If you want sustainable agriculture, you should be in favor of birth control.
    If you want to save Africa, stop sending food and money (which will only increase carrying capacity, if that) and start sending condoms.
    If you want to save the rain forest or your local neck of the woods, you should fight tooth-and-nail for birth control.

    And lastly, you should consider a highly controversial viewpoint that I espouse: Having more than two children is selfish, irresponsible and immoral.

    Louis wrote on February 23rd, 2013
    • I agree – including the last line. I don’t believe that every person with more than two children *is* (necessarily) selfish, irresponsible or immoral, as most people are ignorant about overpopulation and many are encouraged to have children or keep ones they can’t support for religious reasons. But I do think that if you’re educated about it, you have a responsibility not to worsen the situation.

      Pretty much no optimally nutritious diet for every one of 7 billion people is sustainable. I believe that the healthiest diet and the one with the least impact is a hunter-gatherer diet, but I don’t think the earth can support 7 billion hunter-gatherers. Birth control (condoms, etc.) + free abortion (in a culture that accepts it as sometimes necessary and doesn’t punish or stigmatise those who choose it) are totally necessary, as well as education.

      Ashlee wrote on May 8th, 2014
  4. It seems to me as if she’s suggesting that if vegetarians can’t combat ALL of industry (i.e., agricultural, as well), then we might as well not bother even combatting the meat industry, and I disagree. I can only speak for myself, but my veganism is certainly not an exclamation of support for the agricultural industry in lieu of the meat industry, nor is it an expression of any desire for a grain-based agricultural system (in fact, I don’t eat a lot of grain). I am not suffering from “smug elitism,” and am quite aware that the fruits and vegetables I buy still support unethical and unsustainable practices. And I’m not going to accept all the blame for this: most non-vegetarians are doing the same thing. Once I have the time and money, I will also seek produce only from farms that are treating their land as well as possible. For now, however, I am recognizing that my veganism will not conquer all the problems in the world, but will at least send a small message to the meat and dairy industries.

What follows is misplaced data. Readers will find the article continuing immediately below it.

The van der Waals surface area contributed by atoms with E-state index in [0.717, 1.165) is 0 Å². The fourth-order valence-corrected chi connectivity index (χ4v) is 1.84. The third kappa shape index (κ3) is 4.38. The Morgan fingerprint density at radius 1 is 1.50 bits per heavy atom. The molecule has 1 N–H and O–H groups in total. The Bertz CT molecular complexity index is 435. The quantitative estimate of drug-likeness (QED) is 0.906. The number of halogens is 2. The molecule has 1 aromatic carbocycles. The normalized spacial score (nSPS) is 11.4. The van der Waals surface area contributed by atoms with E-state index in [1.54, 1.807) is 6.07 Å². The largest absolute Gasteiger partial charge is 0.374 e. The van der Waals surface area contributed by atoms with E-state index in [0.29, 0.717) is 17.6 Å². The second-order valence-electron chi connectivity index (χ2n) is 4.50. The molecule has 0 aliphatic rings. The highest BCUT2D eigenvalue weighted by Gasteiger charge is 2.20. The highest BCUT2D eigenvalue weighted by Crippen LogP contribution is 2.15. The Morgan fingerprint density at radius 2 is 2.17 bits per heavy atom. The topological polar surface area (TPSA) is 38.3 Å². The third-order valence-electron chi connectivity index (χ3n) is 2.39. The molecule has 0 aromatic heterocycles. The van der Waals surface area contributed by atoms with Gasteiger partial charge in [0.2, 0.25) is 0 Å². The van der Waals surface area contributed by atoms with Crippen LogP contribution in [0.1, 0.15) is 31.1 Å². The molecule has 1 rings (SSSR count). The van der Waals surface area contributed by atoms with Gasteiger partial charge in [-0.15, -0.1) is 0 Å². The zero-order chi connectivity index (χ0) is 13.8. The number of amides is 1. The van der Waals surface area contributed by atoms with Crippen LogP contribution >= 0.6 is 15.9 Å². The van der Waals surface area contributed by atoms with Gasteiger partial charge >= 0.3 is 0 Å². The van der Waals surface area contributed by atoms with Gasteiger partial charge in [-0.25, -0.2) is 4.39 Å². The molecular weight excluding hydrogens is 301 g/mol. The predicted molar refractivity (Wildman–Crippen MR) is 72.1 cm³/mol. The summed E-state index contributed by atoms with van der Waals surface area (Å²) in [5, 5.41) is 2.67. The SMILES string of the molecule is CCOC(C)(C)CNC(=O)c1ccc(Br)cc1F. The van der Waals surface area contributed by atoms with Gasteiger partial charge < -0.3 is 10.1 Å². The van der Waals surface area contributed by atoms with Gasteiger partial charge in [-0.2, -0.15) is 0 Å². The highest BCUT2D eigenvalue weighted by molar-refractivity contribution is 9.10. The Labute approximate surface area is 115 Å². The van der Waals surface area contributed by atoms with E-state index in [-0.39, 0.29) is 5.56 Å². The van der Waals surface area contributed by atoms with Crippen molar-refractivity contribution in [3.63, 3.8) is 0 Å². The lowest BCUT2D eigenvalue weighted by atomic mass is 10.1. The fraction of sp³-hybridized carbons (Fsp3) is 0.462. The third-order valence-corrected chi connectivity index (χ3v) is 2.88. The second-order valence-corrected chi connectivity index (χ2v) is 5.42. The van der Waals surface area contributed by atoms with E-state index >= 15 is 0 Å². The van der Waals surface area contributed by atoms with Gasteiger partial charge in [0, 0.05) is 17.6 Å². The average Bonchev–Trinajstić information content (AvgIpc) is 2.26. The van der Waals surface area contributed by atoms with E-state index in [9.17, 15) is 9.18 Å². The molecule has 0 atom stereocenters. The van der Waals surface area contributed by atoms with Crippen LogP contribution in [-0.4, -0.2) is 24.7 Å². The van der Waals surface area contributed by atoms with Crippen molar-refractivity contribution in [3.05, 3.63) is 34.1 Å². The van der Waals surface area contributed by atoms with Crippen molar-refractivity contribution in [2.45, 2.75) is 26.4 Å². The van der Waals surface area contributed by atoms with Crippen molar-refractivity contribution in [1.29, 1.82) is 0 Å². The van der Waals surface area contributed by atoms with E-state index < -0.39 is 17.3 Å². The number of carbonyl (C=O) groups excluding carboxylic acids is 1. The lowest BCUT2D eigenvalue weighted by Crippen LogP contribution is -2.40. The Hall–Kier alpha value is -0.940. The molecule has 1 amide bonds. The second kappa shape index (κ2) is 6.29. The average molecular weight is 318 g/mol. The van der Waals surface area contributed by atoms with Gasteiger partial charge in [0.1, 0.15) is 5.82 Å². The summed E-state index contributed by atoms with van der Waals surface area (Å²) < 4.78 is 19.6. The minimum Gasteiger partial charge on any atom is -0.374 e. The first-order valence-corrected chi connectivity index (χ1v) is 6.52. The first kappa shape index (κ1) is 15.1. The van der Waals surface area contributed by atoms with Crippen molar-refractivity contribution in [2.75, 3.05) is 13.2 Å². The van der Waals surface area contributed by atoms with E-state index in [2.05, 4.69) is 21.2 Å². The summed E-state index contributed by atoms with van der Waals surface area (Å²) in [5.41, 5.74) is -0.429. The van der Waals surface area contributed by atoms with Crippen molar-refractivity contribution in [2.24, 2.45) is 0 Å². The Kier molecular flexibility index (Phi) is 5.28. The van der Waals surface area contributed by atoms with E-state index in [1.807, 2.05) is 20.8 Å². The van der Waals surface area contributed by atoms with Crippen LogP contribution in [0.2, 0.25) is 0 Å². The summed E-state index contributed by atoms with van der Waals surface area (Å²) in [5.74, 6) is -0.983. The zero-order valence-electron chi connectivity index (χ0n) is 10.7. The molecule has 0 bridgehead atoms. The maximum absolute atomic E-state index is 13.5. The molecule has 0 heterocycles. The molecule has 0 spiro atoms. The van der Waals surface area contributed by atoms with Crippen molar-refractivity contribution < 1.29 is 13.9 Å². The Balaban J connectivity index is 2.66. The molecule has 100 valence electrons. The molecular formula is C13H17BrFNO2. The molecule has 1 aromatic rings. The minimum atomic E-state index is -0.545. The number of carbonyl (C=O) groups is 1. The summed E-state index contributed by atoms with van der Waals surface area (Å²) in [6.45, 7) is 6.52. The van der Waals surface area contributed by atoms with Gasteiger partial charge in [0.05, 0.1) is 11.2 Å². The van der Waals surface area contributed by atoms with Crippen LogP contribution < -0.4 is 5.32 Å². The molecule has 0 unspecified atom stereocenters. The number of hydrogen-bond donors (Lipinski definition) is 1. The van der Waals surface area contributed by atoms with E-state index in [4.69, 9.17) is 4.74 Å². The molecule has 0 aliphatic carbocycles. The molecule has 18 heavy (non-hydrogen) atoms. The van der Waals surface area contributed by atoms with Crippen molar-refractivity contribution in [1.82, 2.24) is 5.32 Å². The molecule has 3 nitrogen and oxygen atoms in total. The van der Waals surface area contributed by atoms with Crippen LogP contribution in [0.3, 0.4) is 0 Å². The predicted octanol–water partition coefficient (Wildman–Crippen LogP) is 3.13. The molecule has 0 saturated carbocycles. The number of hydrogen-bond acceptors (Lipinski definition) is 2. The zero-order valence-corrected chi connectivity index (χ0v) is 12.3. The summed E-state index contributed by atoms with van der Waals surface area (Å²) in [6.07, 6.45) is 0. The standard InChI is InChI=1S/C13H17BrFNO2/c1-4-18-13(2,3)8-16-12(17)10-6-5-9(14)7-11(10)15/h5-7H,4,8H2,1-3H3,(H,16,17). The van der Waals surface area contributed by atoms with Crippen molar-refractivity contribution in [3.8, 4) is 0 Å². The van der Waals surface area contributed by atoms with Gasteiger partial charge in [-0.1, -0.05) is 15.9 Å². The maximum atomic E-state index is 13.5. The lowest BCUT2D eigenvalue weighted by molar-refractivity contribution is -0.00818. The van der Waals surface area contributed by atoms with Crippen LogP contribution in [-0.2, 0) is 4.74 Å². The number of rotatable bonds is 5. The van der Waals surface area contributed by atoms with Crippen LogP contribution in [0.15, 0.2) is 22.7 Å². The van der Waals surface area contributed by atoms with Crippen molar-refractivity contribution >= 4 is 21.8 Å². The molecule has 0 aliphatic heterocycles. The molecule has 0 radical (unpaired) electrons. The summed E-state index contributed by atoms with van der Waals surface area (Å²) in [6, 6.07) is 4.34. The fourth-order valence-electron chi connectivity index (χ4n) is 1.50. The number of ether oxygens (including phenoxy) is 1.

Meagan wrote on June 13th, 2013
  5. The best rebuttals of both the China Study and Forks Over Knives is at The author there is another Vegan who has realized that this is a bad diet for health and the planet.

    Steve wrote on August 31st, 2013
  6. the best choice for the environment is for all humans to eat bugs and worms !!

    Mihai wrote on September 18th, 2013
  7. The notion that being a vegetarian is bad for the world is a very narrow minded stupid argument. The author implies that all vegetarians eat a lot of wheat (which is false) or eat a lot of soy (which is false) and that planting fields with wheat is bad for the world.

    IF the latter is true, then eating meat is the worst thing to do as 1 poind of meat requires nearly 10 pounds of food for the animal which mostly consists of grains, the very thing the advocates to be evil. That argument alone makes hers completely invalid. How ignorant can you be to say that eating wheat causes wheatfields which destroy the worlds when eating meat does the exact same thing -and- produces animal waste (too much for the land to handle!) and kills the animal as well.